However, it’s the “that I know of” part that’s important, here. Since January 1st I personally haven’t sold any copies of my seven books, and Amazon has recorded only two sales as of the 14th. But I have no way of knowing how many may have sold through various websites, including those of my publishers, or online booksellers. I have no idea how many copies of Images of America: Albion and Noble County may have sold at the brick and mortar Barnes and Noble in Fort Wayne, or indeed if they’re still stocking it. I haven’t checked on whether any sold at the several other locations that carry one or more of my books.
So an author shouldn't stress about Amazon rankings: Assuming they’re accurate, they’re only one of many channels through which readers may buy your books.
Still, sometimes it’s not easy to find out how you're doing—even for self-published authors, who have a more direct channel. Some authors believe online sellers don’t accurately report sales … by accident, or on purpose. For those published more traditionally that worry remains, if you’re the untrusting sort. If you’re the trusting sort, the untrusting will say you’re too trusting. That’s probably true.
What about traditional publishing? How many copies of my latest book were moved by Arcadia Publishing, for instance?
Arcadia did an initial print run of 1,200 copies of Images of America: Albion and Noble County. I can count up how many I moved at various signings, and how many local retailers sold, but the publisher’s total numbers are something else. You see, most publishers give a quarterly royalty statement, but it’s delayed a quarter—much like not getting your first paycheck on a new job right away. My book came out in August: If the end of that quarter was September. I won’t get my first royalty statement (and payment) until after they’ve done their number crunching at the end of the quarter after that. That means my sales numbers could come in any time now … or, if they wait for full quarters, not until around mid-April. And who knows? I might only earn a quarter.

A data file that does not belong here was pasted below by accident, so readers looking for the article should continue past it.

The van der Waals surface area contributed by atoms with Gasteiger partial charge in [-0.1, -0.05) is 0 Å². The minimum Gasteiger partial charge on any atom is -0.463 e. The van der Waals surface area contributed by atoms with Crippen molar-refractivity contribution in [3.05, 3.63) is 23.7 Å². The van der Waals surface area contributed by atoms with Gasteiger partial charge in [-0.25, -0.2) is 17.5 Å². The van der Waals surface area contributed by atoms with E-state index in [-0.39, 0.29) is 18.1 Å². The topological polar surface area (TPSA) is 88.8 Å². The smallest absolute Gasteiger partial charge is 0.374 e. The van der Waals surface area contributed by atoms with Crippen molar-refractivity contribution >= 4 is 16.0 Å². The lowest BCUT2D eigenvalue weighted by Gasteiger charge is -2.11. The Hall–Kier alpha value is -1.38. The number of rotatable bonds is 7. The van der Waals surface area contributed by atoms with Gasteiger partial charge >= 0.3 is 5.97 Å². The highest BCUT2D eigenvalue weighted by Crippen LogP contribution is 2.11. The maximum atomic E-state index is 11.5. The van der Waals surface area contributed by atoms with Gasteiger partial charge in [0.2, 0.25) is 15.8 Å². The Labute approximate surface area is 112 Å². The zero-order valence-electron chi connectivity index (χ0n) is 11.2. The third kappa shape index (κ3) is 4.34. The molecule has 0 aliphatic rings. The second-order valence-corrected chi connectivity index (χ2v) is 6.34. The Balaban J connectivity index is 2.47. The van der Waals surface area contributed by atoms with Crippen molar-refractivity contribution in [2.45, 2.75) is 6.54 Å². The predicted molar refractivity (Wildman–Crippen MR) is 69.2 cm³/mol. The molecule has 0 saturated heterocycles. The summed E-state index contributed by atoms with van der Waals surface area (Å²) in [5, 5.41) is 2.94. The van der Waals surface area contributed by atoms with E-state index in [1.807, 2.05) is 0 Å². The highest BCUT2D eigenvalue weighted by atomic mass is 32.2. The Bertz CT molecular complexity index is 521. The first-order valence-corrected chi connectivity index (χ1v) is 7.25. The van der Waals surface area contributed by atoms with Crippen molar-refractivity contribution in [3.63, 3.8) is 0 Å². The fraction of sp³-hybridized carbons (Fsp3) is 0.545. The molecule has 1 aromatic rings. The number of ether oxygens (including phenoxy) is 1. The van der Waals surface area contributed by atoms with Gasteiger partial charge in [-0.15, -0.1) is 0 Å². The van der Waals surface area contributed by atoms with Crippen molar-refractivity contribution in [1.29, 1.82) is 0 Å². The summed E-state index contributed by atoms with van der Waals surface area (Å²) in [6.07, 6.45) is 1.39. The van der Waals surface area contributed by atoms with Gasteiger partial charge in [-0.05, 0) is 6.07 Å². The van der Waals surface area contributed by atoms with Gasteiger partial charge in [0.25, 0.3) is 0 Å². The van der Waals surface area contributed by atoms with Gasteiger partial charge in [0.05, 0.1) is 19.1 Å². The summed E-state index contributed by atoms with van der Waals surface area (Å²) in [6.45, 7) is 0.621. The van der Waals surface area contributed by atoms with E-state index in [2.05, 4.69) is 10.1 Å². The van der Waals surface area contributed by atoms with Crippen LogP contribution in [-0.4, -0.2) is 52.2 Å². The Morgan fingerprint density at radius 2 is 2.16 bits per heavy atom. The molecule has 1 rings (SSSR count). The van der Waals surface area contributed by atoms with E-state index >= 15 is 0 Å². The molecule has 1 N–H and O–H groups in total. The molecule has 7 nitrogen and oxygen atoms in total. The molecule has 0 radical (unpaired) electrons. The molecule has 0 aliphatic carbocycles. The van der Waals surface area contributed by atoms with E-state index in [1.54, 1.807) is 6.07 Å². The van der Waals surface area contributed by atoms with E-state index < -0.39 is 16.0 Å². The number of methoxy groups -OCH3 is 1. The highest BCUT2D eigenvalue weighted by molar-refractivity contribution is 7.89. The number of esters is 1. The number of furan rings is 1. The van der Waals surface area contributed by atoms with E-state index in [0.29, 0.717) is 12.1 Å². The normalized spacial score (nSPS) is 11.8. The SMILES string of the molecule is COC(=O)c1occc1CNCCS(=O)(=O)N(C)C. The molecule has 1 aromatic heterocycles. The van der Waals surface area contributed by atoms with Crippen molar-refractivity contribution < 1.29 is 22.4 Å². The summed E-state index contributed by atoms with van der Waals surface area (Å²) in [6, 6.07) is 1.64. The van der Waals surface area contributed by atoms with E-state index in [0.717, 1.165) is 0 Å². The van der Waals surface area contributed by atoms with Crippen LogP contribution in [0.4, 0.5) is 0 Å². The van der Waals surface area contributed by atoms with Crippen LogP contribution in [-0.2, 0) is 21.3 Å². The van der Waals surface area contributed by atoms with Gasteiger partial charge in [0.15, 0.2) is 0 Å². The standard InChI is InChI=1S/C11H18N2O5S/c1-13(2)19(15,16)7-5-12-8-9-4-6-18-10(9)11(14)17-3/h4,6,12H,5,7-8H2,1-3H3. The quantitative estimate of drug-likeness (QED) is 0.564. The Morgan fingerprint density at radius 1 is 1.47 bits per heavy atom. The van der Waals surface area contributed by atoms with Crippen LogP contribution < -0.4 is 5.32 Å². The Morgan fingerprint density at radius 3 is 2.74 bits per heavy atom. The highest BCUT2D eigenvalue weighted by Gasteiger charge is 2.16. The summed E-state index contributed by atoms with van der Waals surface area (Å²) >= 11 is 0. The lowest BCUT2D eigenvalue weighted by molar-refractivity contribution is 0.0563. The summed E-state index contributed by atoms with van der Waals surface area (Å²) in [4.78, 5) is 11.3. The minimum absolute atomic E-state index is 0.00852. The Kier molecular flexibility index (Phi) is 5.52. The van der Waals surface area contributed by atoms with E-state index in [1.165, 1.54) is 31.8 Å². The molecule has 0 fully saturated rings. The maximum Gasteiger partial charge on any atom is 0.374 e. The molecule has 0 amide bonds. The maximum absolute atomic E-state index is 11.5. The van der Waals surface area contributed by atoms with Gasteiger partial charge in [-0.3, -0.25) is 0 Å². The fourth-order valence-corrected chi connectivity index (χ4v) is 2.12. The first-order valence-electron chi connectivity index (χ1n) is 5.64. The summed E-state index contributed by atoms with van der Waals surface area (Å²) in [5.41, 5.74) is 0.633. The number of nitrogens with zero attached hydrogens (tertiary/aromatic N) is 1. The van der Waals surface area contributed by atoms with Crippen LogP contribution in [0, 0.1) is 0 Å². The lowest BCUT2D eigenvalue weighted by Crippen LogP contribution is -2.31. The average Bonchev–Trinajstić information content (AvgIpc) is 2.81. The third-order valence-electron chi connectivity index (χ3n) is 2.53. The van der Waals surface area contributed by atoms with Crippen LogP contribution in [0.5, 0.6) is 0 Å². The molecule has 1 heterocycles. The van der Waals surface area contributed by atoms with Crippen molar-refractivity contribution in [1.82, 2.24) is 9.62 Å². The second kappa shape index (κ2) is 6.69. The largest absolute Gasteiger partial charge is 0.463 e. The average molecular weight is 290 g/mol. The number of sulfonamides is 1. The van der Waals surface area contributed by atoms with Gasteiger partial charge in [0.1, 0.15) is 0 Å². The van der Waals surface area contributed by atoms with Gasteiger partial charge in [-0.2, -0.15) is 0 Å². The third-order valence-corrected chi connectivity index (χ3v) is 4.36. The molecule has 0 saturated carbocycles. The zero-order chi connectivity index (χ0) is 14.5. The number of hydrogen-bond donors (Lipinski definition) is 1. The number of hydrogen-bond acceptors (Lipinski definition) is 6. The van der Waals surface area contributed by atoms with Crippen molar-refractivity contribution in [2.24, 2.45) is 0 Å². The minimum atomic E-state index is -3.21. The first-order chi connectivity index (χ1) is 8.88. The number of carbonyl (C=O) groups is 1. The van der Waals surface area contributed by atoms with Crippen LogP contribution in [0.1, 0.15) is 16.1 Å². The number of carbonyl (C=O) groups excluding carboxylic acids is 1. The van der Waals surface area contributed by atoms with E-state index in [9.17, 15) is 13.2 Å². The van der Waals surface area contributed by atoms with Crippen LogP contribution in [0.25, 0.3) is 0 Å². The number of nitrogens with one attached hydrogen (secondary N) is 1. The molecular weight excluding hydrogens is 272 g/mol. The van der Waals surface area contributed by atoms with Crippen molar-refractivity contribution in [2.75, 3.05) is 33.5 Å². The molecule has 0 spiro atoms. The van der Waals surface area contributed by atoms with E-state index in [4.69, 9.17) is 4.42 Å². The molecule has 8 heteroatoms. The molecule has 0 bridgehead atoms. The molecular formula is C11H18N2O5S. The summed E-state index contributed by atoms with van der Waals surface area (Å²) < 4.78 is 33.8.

With self-published works that all comes a bit sooner, of course. Still, there are three big lessons to learn from this:
1. In all aspects of the writing and publishing biz, patience is a virtue.
2. Assuming you ever get rich, expect your riches to be delayed.
3. Don’t stress out over Amazon rankings.
I should probably write that last one down and tape it to my computer monitor.